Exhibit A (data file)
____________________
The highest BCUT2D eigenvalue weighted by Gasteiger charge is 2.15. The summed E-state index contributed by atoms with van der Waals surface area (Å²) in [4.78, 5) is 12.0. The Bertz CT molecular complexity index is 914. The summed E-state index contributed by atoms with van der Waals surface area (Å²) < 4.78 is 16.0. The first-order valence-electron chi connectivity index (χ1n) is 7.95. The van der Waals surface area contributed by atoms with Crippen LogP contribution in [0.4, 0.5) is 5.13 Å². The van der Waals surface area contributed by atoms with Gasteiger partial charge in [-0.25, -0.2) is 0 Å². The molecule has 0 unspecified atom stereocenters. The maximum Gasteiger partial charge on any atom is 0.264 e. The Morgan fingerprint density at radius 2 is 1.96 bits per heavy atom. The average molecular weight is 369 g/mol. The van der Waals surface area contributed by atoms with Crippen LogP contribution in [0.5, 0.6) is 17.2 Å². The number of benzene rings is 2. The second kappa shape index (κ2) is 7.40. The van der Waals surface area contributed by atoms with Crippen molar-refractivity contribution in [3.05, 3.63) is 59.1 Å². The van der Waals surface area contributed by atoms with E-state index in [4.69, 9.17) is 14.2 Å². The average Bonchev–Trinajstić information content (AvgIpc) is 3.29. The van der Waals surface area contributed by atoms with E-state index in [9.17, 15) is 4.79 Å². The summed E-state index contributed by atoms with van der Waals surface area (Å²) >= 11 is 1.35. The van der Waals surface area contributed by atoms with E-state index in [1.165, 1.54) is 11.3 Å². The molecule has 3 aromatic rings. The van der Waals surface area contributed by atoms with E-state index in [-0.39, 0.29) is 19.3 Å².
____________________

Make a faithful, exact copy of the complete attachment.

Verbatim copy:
The highest BCUT2D eigenvalue weighted by Gasteiger charge is 2.15. The summed E-state index contributed by atoms with van der Waals surface area (Å²) in [4.78, 5) is 12.0. The Bertz CT molecular complexity index is 914. The summed E-state index contributed by atoms with van der Waals surface area (Å²) < 4.78 is 16.0. The first-order valence-electron chi connectivity index (χ1n) is 7.95. The van der Waals surface area contributed by atoms with Crippen LogP contribution in [0.4, 0.5) is 5.13 Å². The van der Waals surface area contributed by atoms with Gasteiger partial charge in [-0.25, -0.2) is 0 Å². The molecule has 0 unspecified atom stereocenters. The maximum Gasteiger partial charge on any atom is 0.264 e. The Morgan fingerprint density at radius 2 is 1.96 bits per heavy atom. The average molecular weight is 369 g/mol. The van der Waals surface area contributed by atoms with Crippen LogP contribution in [0.5, 0.6) is 17.2 Å². The number of benzene rings is 2. The second kappa shape index (κ2) is 7.40. The van der Waals surface area contributed by atoms with Crippen molar-refractivity contribution in [3.05, 3.63) is 59.1 Å². The van der Waals surface area contributed by atoms with E-state index in [4.69, 9.17) is 14.2 Å². The average Bonchev–Trinajstić information content (AvgIpc) is 3.29. The van der Waals surface area contributed by atoms with E-state index in [9.17, 15) is 4.79 Å². The summed E-state index contributed by atoms with van der Waals surface area (Å²) >= 11 is 1.35. The van der Waals surface area contributed by atoms with E-state index in [1.165, 1.54) is 11.3 Å². The molecule has 3 aromatic rings. The van der Waals surface area contributed by atoms with E-state index in [-0.39, 0.29) is 19.3 Å².